Battle to replace Johnson gains strength with nine candidates
LONDON, July 10 The battle to replace Boris Johnson as Conservative Party leader and British Prime Minister gained steam on Sunday after nine Tory MPs, including two ministers, had already submitted their nominations.
The Secretary of State for Commerce, Penny Mordaunt, was the latest to join the list of candidates today: Economy Minister Nadim Zahawi; Person in charge of transportation, Grant Shapps; former Health Ministers Sajid Javid and Jeremy Hunt and former Economy Minister Rishi Sunak; Chairman of Parliament’s Foreign Affairs Committee Tom Tugendhat; Attorney General Soila Braverman, and former Minister of State for Equality Kimi Badenouche.
Johnson was forced to resign last Thursday after more than 50 members of his cabinet resigned in protest against his administration and the scandals that have swept his leadership, such as parties at his Downing Street residence during the pandemic.
The 1922 Commission will determine the timetable for the elections
The formal race for elections will begin once the so-called 1922 Committee, which brings together Conservative MPs without portfolio, appoints its executive responsibility on Monday and sets the timetable for the process, with the aim of having by the beginning of September the UK will have a new head of government.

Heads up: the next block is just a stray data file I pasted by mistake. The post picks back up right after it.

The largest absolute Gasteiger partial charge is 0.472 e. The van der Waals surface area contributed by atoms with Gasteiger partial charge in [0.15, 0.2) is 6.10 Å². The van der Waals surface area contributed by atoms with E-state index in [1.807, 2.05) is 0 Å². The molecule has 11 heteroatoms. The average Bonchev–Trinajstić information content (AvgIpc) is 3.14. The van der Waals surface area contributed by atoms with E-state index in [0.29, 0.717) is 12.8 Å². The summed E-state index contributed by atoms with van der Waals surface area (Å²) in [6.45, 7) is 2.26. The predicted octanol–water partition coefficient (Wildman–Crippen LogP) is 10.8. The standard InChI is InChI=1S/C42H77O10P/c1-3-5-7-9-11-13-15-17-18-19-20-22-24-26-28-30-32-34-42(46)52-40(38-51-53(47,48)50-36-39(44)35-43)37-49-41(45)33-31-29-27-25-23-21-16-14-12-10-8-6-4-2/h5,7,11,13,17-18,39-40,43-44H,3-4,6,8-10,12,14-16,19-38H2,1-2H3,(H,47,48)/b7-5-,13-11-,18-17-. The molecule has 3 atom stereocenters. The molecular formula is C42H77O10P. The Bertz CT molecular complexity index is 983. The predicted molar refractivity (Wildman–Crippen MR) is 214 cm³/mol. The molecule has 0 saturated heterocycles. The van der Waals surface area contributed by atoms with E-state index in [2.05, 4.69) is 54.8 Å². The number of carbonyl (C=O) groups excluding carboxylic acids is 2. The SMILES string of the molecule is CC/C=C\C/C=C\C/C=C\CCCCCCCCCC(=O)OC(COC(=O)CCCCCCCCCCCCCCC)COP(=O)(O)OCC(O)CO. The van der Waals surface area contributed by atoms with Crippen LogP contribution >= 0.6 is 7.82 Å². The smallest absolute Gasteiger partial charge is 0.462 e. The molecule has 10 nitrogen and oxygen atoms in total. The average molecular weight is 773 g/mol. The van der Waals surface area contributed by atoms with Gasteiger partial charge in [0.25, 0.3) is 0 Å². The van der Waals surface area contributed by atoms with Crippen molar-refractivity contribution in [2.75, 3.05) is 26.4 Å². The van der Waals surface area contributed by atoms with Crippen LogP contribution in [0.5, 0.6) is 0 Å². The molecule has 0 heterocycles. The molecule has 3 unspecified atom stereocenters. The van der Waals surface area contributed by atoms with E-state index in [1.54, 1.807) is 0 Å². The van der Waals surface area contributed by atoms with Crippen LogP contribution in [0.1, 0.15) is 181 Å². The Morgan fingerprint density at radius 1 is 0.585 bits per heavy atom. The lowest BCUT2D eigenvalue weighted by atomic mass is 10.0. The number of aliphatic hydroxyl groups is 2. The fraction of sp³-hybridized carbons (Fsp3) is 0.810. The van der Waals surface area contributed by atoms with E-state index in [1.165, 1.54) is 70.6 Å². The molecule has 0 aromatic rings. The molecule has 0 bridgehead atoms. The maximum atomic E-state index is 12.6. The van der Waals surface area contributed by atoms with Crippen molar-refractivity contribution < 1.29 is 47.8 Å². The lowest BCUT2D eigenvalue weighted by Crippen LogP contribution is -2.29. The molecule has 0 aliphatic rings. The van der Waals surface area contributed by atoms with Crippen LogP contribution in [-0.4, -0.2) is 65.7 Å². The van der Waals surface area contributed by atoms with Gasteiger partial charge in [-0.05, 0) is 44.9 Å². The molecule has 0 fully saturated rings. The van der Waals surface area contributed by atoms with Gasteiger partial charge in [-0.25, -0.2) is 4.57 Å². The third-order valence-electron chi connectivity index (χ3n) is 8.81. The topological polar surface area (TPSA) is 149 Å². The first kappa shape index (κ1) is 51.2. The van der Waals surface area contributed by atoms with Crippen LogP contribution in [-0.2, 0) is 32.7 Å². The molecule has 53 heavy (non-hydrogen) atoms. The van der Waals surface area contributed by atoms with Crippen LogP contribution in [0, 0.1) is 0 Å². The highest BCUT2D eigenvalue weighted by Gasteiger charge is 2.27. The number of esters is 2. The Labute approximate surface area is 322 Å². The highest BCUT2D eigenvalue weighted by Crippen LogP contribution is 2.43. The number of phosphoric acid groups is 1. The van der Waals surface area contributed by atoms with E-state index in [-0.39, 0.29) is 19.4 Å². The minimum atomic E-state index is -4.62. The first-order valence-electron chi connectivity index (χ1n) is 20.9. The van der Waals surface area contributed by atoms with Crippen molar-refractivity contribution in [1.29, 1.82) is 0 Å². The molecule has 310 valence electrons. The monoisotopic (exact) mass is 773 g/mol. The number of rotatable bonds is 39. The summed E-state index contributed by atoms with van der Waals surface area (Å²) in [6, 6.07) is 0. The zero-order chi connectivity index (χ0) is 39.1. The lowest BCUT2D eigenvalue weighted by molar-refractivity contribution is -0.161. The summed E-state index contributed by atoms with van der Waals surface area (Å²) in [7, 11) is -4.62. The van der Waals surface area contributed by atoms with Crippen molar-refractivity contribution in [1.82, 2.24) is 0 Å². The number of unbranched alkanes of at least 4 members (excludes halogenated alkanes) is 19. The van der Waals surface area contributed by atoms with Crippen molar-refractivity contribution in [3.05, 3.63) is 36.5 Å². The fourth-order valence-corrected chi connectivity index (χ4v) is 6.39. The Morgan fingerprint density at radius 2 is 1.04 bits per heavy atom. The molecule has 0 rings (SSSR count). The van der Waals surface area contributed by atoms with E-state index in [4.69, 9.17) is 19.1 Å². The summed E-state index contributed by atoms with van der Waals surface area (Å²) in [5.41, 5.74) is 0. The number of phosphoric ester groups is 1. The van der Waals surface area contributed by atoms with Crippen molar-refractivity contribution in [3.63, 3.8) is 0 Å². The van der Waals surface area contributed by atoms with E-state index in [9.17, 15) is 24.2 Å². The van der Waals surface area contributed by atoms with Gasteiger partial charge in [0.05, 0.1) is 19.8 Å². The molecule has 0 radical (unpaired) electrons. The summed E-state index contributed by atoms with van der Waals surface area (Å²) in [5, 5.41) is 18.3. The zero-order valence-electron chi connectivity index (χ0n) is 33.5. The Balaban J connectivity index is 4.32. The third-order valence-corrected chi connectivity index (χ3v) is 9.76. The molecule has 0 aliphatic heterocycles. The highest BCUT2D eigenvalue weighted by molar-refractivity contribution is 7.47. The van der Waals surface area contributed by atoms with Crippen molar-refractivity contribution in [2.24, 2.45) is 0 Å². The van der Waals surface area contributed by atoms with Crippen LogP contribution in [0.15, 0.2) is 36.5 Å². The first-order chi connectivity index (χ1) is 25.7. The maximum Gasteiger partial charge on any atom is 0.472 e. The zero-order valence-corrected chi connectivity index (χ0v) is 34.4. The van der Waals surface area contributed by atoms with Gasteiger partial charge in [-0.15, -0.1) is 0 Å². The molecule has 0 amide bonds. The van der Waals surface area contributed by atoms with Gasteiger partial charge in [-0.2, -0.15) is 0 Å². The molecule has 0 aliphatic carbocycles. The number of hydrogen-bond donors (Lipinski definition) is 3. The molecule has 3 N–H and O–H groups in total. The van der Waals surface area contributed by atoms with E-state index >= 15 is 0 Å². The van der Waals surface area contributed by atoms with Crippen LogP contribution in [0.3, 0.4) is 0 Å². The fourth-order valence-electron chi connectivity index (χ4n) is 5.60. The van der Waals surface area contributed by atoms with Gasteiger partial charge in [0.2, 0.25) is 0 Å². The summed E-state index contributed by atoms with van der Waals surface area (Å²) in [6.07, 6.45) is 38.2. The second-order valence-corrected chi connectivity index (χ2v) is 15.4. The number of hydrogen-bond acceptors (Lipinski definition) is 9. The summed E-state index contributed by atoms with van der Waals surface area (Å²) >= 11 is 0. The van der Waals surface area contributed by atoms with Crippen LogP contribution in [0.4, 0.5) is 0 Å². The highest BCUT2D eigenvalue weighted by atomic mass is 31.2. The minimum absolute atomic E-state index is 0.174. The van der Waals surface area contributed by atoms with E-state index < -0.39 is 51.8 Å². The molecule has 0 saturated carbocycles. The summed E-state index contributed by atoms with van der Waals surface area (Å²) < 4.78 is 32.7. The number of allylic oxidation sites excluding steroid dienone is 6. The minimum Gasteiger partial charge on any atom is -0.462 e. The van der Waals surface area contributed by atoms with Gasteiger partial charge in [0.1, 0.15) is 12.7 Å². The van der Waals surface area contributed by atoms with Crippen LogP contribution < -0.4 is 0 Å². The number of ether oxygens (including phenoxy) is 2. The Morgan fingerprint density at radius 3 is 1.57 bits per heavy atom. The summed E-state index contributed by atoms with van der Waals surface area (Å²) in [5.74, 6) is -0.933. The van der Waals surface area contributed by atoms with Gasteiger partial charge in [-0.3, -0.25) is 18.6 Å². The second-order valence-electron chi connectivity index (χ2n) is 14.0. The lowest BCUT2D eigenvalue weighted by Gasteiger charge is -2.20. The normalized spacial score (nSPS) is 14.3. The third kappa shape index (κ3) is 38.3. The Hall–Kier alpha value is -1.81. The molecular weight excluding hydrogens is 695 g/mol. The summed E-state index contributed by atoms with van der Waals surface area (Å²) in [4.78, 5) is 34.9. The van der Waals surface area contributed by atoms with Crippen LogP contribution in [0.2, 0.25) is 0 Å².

As this leadership race continues, Johnson remains at the helm of the UK government.
In addition to the nine candidates, Secretary of State Liz Truss is expected to present her nomination on Monday.
Although the process hasn’t officially started yet, politicians have already started their own campaigns, with tax cuts as one of the main promises.
Pledge to cut taxes
Today, in comments to the BBC, Hunt and Sajed both defended this tax cut, one of the traditional measures of the Conservatives, and highlighted their experiences in the ministries they have worked in – health, foreign affairs first, economy and health. Second-.
Meanwhile, Mordaunt informed his decision via his Twitter account, in which he posted a video suggesting that the conservative leadership should change so that it is less focused on the personality of the leader and more on the problems plaguing the state.
The other candidates are also expected to reveal details of their proposals in the coming days.
Politicians will be subject to a series of votes, as candidates will be disqualified until only two are left.
The final decision will be made by the state party members, and they will have to choose between one of the last two candidates.
The 1922 commission’s treasurer, Jeffrey Clifton-Brown, told LBC Radio today that he was confident that by July 20 – before the parliamentary summer recess – the last two candidates would remain, which would speed up the process.
“We now have nine people entering the race. I’m sure there will be at least a few more before the nominations close on Monday, after which the process will begin,” he added.
Meanwhile, the Labor opposition today called for Johnson’s immediate departure, rather than waiting for the new leader to be elected, or else it is ready to submit a motion of censure in the House of Commons to force his departure.
Labour’s Home Affairs spokeswoman Yvette Cooper told the BBC Today: “It is in the national interest for Boris Johnson to leave. I honestly think it is harmful for him to cling to (power)”.
Cooper trusted Johnson would agree to leave Downing Street, which would force the appointment of a deputy governor who would temporarily take control of the government. EFE
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